The Vines sported a blazing, bratty sound reminiscent of early Nirvana when they emerged in July 2002. But there was more to them than that. While half of their debut, Highly Evolved, channeled Kurt Cobain, the rest seemed more rooted in '60s psychedelic pop.
The Australian quartet grows even farther away from the grunge tree with its sophomore effort, Winning Days, out March 23. The group's moody new rock and pop songs jangle, buzz, snarl and grin. The first single, "Ride," which hits radio in February, bridges the Vines' debut's whirlwind fury and second album's more mature songwriting.
On it, frontman Craig Nicholls plays searing guitars and shouts like his larynx is on fire. But between the ripping riffing and megatonic solos lie spangly guitars, handclaps and a harmonized chorus.
" 'Ride' is a short, sharp song we really like," Nicholls said. "We're at our heaviest and craziest. But it's really melodic as well, which is equally important."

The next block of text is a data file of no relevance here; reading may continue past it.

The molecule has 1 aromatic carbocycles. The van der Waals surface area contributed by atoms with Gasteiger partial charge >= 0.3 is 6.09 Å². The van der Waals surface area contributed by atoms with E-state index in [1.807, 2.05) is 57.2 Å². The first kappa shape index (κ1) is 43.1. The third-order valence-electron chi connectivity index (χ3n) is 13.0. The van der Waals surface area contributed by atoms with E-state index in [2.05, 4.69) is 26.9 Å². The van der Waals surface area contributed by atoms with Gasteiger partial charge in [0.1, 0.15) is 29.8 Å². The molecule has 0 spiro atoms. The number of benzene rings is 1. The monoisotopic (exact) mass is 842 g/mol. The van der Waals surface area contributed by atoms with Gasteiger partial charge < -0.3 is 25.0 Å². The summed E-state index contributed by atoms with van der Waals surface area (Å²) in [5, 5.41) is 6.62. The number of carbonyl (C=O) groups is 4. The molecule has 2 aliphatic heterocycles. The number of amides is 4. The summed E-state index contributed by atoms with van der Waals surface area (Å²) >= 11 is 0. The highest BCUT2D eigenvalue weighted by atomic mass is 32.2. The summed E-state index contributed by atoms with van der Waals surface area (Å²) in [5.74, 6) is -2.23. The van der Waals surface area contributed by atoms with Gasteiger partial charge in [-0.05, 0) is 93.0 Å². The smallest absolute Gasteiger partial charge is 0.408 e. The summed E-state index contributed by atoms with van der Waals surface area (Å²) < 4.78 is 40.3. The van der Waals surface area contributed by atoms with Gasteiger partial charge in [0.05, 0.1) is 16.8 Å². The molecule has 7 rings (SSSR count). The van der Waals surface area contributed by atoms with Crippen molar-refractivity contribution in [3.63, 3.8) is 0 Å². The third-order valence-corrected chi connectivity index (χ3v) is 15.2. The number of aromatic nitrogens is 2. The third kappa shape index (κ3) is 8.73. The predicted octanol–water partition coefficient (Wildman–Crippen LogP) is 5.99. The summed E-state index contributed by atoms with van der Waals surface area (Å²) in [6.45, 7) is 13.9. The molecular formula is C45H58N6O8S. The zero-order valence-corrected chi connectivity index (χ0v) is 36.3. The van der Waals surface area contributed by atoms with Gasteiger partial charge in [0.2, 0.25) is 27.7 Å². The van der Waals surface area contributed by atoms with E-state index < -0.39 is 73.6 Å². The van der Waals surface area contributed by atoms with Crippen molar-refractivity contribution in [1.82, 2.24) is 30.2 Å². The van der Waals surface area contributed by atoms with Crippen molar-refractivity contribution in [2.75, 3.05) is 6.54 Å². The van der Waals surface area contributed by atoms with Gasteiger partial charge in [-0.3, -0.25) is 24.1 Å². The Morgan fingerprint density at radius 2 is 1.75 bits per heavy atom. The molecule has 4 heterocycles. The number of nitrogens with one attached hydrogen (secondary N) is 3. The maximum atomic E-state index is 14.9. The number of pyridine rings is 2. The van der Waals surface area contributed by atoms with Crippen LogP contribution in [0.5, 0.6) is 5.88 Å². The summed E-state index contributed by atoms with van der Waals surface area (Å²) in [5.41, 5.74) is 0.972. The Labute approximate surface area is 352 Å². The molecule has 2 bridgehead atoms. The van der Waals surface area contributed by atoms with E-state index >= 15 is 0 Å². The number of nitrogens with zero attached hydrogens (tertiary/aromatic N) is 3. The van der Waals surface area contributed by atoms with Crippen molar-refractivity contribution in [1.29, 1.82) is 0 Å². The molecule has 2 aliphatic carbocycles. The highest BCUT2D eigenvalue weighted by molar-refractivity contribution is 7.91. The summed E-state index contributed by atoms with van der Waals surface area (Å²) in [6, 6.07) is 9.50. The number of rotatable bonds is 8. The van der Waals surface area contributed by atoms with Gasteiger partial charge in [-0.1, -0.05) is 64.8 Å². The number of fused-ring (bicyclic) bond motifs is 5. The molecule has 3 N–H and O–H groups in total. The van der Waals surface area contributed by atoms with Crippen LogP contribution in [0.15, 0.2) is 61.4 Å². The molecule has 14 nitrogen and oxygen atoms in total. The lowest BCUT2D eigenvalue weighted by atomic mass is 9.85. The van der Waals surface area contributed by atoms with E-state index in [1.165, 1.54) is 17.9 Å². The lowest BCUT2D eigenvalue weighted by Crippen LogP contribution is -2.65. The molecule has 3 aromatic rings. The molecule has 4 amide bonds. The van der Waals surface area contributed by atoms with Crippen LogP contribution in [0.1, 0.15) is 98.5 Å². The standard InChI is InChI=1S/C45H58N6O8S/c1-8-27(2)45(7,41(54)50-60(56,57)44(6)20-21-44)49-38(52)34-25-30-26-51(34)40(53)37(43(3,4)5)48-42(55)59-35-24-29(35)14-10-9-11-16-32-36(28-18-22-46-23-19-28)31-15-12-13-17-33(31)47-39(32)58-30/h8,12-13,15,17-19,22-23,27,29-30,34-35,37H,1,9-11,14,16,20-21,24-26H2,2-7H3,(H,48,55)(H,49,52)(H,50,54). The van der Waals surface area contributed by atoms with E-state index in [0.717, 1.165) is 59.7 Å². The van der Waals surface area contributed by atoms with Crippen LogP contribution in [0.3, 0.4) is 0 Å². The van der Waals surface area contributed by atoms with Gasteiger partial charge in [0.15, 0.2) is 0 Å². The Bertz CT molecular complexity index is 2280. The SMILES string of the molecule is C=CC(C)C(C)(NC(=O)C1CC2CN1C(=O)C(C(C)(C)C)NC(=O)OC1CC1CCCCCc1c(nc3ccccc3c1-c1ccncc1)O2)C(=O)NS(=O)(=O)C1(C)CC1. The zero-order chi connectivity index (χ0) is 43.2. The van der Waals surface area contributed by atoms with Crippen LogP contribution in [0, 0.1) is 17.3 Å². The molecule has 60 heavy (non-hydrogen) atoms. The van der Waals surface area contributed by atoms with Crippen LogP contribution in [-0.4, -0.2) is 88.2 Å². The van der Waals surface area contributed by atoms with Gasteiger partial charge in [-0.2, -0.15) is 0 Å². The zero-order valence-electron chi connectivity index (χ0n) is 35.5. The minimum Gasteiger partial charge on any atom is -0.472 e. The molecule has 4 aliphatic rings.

Whoever the Vines pick to direct the video will have a tough time following the lyrics. "It's the most abstract thing on the album and doesn't have any meaning at all," Nicholls admitted. "It's just a bunch of random images and words."
Three of the words in the song, "f--- the world," echo through the disc's final track as well as another song inventively titled "F--- the World." It's a surprising sentiment for a band whose latest record seems far more upbeat than its debut, but it's not as cut and dry as it seems. The grungiest number on the record, it addresses environmental cataclysm with more ambivalence than nihilism.
"There's a couple angles to it," Nicholls said. "It's an environmental song where I'm kind of being sarcastic in the 'f--- the world' chorus. It's really not a good idea to do that. The way people abuse the planet is bad. Then there's the other side of it, which is, 'F--- it, I don't care. I'll do what I want and we'll all go down together.' "
Whether Nicholls is pro-environment or hell-bent on destruction depends on what day it is. Sometimes he adamantly supports one side over the other; usually he's pretty indecisive.
"I definitely think the world is a good place," he said. "But maybe it would be better if people didn't hate so much and kill animals. At the same time, it's like, whatever. It's just a planet, that's all."